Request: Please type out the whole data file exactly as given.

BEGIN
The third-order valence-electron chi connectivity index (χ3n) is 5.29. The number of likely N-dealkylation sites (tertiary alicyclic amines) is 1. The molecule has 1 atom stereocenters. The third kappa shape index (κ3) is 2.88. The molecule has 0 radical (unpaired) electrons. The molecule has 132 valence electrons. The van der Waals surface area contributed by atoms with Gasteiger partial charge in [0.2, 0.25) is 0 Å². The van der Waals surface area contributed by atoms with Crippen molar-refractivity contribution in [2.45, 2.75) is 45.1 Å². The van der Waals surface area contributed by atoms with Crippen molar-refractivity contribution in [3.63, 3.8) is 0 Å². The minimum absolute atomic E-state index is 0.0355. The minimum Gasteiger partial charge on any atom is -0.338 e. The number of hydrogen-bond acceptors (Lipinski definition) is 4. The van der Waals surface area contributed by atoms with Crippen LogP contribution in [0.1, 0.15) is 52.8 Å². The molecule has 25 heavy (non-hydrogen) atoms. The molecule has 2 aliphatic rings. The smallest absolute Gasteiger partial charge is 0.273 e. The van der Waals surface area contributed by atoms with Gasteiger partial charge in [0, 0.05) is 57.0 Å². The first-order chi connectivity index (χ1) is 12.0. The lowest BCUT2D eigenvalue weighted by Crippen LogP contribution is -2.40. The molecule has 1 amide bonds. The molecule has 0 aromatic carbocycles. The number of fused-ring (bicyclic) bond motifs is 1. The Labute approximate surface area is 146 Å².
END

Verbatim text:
The third-order valence-electron chi connectivity index (χ3n) is 5.29. The number of likely N-dealkylation sites (tertiary alicyclic amines) is 1. The molecule has 1 atom stereocenters. The third kappa shape index (κ3) is 2.88. The molecule has 0 radical (unpaired) electrons. The molecule has 132 valence electrons. The van der Waals surface area contributed by atoms with Gasteiger partial charge in [0.2, 0.25) is 0 Å². The van der Waals surface area contributed by atoms with Crippen molar-refractivity contribution in [2.45, 2.75) is 45.1 Å². The van der Waals surface area contributed by atoms with Crippen molar-refractivity contribution in [3.63, 3.8) is 0 Å². The minimum absolute atomic E-state index is 0.0355. The minimum Gasteiger partial charge on any atom is -0.338 e. The number of hydrogen-bond acceptors (Lipinski definition) is 4. The van der Waals surface area contributed by atoms with Crippen LogP contribution in [0.1, 0.15) is 52.8 Å². The molecule has 25 heavy (non-hydrogen) atoms. The molecule has 2 aliphatic rings. The smallest absolute Gasteiger partial charge is 0.273 e. The van der Waals surface area contributed by atoms with Gasteiger partial charge in [0, 0.05) is 57.0 Å². The first-order chi connectivity index (χ1) is 12.0. The lowest BCUT2D eigenvalue weighted by Crippen LogP contribution is -2.40. The molecule has 1 amide bonds. The molecule has 0 aromatic carbocycles. The number of fused-ring (bicyclic) bond motifs is 1. The Labute approximate surface area is 146 Å².